The coastal Indians in Peru ate the so-called angelote egg, an organ of the male fish of an ovoviviparous species. These organs were used by the fathers-to-be and the fish eggs by the mothers-to-be.


In Africa I found many tribes gathering certain plants from swamps and marshes and streams, particularly the water hyacinth. These plants were dried and burned for their ashes which were put into the foods of mothers and growing children.

Among many of the tribes in Africa there were not only special nutritional programs for the women before pregnancy, but also during the gestation period, and again during the nursing period.

Traditional Wisdom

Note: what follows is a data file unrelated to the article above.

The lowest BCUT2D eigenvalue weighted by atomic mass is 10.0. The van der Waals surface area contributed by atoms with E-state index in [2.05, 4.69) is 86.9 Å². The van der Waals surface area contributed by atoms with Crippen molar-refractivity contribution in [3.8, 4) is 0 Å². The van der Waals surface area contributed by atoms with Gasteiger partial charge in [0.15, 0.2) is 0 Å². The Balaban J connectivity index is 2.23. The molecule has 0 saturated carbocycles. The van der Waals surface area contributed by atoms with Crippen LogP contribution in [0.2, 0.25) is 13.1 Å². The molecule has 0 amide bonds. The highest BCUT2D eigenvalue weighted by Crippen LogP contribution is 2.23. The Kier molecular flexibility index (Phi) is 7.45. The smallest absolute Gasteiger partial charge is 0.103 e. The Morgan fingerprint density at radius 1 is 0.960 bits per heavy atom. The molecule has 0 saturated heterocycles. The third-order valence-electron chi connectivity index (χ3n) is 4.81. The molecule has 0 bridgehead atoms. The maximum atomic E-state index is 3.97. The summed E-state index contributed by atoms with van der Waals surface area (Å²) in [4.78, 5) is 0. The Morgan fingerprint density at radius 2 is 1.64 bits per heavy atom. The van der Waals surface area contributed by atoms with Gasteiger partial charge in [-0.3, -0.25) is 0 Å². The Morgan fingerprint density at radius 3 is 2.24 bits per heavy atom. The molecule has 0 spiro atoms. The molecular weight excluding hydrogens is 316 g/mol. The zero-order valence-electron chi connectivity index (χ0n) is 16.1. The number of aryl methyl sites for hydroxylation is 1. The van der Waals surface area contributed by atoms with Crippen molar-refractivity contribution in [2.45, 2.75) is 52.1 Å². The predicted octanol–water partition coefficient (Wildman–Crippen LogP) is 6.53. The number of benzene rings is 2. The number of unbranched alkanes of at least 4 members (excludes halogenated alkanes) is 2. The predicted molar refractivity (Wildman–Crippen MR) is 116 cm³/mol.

As an illustration of the remarkable wisdom of these primitive tribes, I found them using for the nursing period two cereals with unusual properties. One, was a red millet which was not only high in carotin but had a calcium content of five to ten times that of most other cereals. They used also for nursing mothers in several tribes in Africa, a cereal called by them linga-linga. This proved to be the same cereal under the name of quinua that the Indians of Peru use liberally, particularly the nursing mothers. The botanical name is quinoa. This cereal has the remarkable property of being not only rich in minerals, but a powerful stimulant to the flow of milk. I have found no record of the use of similar cereals among either the English or American peoples. In Chapter 14, I presented data indicating that the Peruvians, who were descendants of the old Chimu culture on the coast of Peru, used fish eggs liberally during the developmental period of girls in order that they might perfect their physical preparation for the later responsibility of motherhood. These fish eggs were an important part of the nutrition of the women during their reproductive period. They were available both at the coast market of Peru and as dried fish eggs in the highland markets, whence they were obtained by the women in the high Sierras to reinforce their fertility and efficiency for childbearing. A chemical analysis of the dried fish eggs that I brought to my laboratory from Alaska as well as of samples brought from other places has revealed them to be a very rich source of body-building minerals and vitamins. Here again, I have found no record of their use in our modern civilization for reinforcing physical development and maternal efficiency for reproduction. As I have noted in Chapter 15 special nutrition was provided for the fathers by tribes in the Amazon jungle, as well as by the coastal tribes.